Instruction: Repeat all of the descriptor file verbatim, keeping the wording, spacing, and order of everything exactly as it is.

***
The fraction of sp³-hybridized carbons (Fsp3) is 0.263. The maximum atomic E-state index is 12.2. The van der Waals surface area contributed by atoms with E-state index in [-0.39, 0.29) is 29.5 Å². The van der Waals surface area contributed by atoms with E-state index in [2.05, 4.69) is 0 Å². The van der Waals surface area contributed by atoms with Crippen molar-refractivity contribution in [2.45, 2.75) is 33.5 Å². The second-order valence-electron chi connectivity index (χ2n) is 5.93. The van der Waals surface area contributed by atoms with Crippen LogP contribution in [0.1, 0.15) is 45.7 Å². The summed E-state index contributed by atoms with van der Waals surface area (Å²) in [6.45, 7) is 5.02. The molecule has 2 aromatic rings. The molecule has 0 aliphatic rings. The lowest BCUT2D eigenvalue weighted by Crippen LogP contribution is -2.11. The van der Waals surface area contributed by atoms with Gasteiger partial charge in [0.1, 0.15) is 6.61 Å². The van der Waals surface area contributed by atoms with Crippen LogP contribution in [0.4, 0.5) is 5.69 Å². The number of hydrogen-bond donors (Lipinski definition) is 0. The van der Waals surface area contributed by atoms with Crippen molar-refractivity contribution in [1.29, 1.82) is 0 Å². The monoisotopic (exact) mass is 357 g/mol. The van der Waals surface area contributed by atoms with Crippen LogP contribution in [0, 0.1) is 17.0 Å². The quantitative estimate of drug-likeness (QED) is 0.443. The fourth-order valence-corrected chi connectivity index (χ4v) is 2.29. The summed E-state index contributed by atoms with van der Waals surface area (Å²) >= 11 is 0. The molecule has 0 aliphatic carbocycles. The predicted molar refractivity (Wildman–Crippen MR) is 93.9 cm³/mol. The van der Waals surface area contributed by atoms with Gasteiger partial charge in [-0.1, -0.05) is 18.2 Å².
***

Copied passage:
The fraction of sp³-hybridized carbons (Fsp3) is 0.263. The maximum atomic E-state index is 12.2. The van der Waals surface area contributed by atoms with E-state index in [-0.39, 0.29) is 29.5 Å². The van der Waals surface area contributed by atoms with E-state index in [2.05, 4.69) is 0 Å². The van der Waals surface area contributed by atoms with Crippen molar-refractivity contribution in [2.45, 2.75) is 33.5 Å². The second-order valence-electron chi connectivity index (χ2n) is 5.93. The van der Waals surface area contributed by atoms with Crippen LogP contribution in [0.1, 0.15) is 45.7 Å². The summed E-state index contributed by atoms with van der Waals surface area (Å²) in [6.45, 7) is 5.02. The molecule has 2 aromatic rings. The molecule has 0 aliphatic rings. The lowest BCUT2D eigenvalue weighted by Crippen LogP contribution is -2.11. The van der Waals surface area contributed by atoms with Gasteiger partial charge in [0.1, 0.15) is 6.61 Å². The van der Waals surface area contributed by atoms with Crippen LogP contribution in [0.4, 0.5) is 5.69 Å². The number of hydrogen-bond donors (Lipinski definition) is 0. The van der Waals surface area contributed by atoms with Crippen molar-refractivity contribution in [1.29, 1.82) is 0 Å². The monoisotopic (exact) mass is 357 g/mol. The van der Waals surface area contributed by atoms with Crippen LogP contribution in [0, 0.1) is 17.0 Å². The quantitative estimate of drug-likeness (QED) is 0.443. The fourth-order valence-corrected chi connectivity index (χ4v) is 2.29. The summed E-state index contributed by atoms with van der Waals surface area (Å²) >= 11 is 0. The molecule has 0 aliphatic carbocycles. The predicted molar refractivity (Wildman–Crippen MR) is 93.9 cm³/mol. The van der Waals surface area contributed by atoms with Gasteiger partial charge in [-0.1, -0.05) is 18.2 Å².